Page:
About

Since prehistoric times, humans have altered their local environment. Beginning about a century ago, they are altering their planet. More and more parameters of the earth system are changing due to human influences. The scientific knowledge about the earth system and its current transformation becomes more confident every day. Humans now seem to influence all biological and physical systems of the planet. The four global change research programmes, affiliated in the Earth System Science Partnership (ESSP), see evidence today that the entire earth system now operates ´well outside the normal state exhibited over the past 500,000 years´. The Earth System Science Partnership thus sees an urgent need to develop better governance mechanisms and institutions at all levels to cope with this emerging earth system transformation.

Yet it is apparent that the institutions, organizations, and governance mechanisms by which humans currently regulate their relationship with the natural environment and global biochemical systems are not only insufficient. They are also poorly understood. More fundamental and applied research on the global, national and local institutions and governance systems is therefore needed. This research must address all levels of policy-making and cut across many sectors. It must be about the people who are drivers of global environmental change and at the same time part of any solution. It must be about places in all their variety and diversity, yet seek to integrate place-based research in a global understanding of the overall challenge to steer human interaction vis-à-vis earth system transformation. Eventually, this research will need to be about our planet. It is the task of developing integrated systems of governance, from the local to the global level, that ensure the sustainable development of the coupled socio-ecological system that the Earth has become. We call this research challenge ´earth system governance´. This term signals, in our view, a paradigmatic change from governing local and national environmental problems to coping with a more fundamental transformation of the earth system.

This research need has been recognised in March 2007 by the Scientific Committee of the International Human Dimensions Programme on Global Environmental Change (IHDP), which mandated a scientific planning committee to draft a science plan for a new IHDP Earth System Governance Project. A draft version of this Science Plan has been reviewed by more than 40 researchers and practitioners. At its 15th Meeting, October 2008 in New Delhi, India, the IHDP Scientific Committee approved the Earth System Governance Science and Implementation Plan, and appointed the Scientific Steering Committee (ESG SSC). This approval marked the official launch of the Earth System Governance Project, as a new core project of IHDP.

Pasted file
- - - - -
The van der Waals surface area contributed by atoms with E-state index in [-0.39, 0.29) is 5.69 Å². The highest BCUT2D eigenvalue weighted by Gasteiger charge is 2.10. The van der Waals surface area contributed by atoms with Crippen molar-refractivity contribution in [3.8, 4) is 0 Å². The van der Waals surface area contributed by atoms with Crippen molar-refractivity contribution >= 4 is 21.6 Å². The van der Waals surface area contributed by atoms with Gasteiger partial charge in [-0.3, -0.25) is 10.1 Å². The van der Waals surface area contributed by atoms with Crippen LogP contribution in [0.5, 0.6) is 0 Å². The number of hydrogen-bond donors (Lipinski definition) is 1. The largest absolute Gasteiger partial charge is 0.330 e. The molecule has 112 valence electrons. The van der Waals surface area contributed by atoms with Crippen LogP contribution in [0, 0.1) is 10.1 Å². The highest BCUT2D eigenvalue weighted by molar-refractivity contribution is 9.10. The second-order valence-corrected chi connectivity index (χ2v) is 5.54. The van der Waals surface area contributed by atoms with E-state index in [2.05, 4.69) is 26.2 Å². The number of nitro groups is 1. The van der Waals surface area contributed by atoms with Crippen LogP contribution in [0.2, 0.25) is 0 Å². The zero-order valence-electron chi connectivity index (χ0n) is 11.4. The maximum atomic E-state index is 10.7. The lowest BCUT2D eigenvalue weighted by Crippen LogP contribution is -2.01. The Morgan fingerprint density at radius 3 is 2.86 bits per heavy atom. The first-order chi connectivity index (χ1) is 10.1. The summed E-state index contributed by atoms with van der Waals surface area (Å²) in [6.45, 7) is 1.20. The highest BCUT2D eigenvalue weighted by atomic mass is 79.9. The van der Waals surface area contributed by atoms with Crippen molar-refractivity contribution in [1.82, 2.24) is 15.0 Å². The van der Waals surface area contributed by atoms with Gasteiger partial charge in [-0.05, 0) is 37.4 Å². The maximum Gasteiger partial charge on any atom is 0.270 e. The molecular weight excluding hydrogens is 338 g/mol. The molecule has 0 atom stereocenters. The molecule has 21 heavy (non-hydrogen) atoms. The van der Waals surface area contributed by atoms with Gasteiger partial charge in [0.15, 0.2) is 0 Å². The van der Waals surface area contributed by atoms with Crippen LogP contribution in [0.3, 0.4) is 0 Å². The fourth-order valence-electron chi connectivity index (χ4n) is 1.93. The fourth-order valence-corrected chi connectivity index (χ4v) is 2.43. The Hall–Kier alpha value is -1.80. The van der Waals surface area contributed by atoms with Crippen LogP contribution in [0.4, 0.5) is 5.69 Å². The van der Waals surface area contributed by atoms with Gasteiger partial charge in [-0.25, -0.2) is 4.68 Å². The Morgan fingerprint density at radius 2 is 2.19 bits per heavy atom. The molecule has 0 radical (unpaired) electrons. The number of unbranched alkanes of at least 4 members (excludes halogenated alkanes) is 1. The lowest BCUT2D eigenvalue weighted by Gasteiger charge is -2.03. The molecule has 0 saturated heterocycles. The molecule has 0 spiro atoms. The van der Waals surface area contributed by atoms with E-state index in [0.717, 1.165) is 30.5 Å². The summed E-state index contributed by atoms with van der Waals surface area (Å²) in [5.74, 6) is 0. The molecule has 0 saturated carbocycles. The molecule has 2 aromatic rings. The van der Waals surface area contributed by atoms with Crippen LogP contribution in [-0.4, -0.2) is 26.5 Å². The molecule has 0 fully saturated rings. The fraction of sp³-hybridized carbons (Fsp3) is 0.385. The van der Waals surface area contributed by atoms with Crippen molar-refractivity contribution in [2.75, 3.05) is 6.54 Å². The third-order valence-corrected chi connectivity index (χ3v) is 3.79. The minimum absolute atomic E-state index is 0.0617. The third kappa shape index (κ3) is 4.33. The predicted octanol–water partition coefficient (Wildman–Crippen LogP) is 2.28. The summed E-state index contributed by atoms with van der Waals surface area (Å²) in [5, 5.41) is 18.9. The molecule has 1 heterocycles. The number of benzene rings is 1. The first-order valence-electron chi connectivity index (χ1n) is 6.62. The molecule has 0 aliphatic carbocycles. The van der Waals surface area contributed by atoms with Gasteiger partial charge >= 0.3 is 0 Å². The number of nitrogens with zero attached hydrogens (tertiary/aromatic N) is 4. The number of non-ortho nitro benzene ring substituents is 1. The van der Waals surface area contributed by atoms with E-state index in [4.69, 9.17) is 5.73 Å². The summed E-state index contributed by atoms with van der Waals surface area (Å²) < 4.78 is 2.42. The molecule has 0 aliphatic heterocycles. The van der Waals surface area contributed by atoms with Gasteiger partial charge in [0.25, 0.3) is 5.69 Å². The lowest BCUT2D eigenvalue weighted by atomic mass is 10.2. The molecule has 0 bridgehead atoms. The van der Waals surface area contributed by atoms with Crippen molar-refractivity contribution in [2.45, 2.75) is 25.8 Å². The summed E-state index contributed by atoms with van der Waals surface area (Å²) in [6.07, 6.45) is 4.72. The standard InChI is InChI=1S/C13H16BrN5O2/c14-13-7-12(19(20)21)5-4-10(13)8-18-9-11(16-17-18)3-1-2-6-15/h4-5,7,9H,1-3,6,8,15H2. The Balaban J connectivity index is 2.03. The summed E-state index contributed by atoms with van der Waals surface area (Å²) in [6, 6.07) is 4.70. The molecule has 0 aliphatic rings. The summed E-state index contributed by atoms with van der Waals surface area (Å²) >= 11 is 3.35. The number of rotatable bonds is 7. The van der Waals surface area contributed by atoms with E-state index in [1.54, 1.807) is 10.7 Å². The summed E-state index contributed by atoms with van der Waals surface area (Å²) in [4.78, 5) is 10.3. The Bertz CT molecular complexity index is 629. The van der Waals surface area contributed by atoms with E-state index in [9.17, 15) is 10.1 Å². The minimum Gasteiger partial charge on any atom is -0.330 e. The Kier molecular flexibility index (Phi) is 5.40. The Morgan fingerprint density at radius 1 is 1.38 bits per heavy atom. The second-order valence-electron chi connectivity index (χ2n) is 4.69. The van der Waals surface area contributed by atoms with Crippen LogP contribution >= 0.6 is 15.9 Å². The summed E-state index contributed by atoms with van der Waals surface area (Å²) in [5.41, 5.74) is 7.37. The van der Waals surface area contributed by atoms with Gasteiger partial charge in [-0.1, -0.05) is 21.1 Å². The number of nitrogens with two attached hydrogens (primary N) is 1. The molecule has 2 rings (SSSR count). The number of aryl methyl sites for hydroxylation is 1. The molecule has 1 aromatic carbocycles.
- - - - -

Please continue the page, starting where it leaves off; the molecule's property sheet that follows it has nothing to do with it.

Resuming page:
Policy Relevance

The Earth System Governance Project, while being essentially a scientific effort, is also designed to assist policy responses to the pressing problems of earth system transformation. All analytical problems studied in the project have profound policy implications. For example, the problem of the architecture of earth system governance is a key concern of current negotiations and political processes that are often faced with 'treaty congestion' and complex interlinkages between different institutions, for instance between multilateral environmental agreements and the World Trade Organization. 'Fragmented' governance architectures are also an increasing problem for decision-makers, particularly in climate policy. A related concern is the reform of the United Nations, for example with a view to the debate on a United Nations Environment Organization. At national and local levels, architecture is a key concern for decision-makers dealing with policy integration, the comparative effectiveness of policy instruments, and the integration of decision-making from international, national and local levels. Research on agency within the project will generate novel ideas on the integration of civil society actors in earth system governance, and on the advantages and disadvantages of private and public-private governance arrangements. Research on governance of adaptation and the adaptiveness of governance arrangements will inform policy-makers who have to deal with adapting politics and policies to a changing world. The accountability and legitimacy of decision-making, from local to global levels, is equally a key problem for public policy. Finally, the research on allocation and access will help to improve governance outcomes and advance philosophical and ethical discourses on an equitable approach to earth system governance.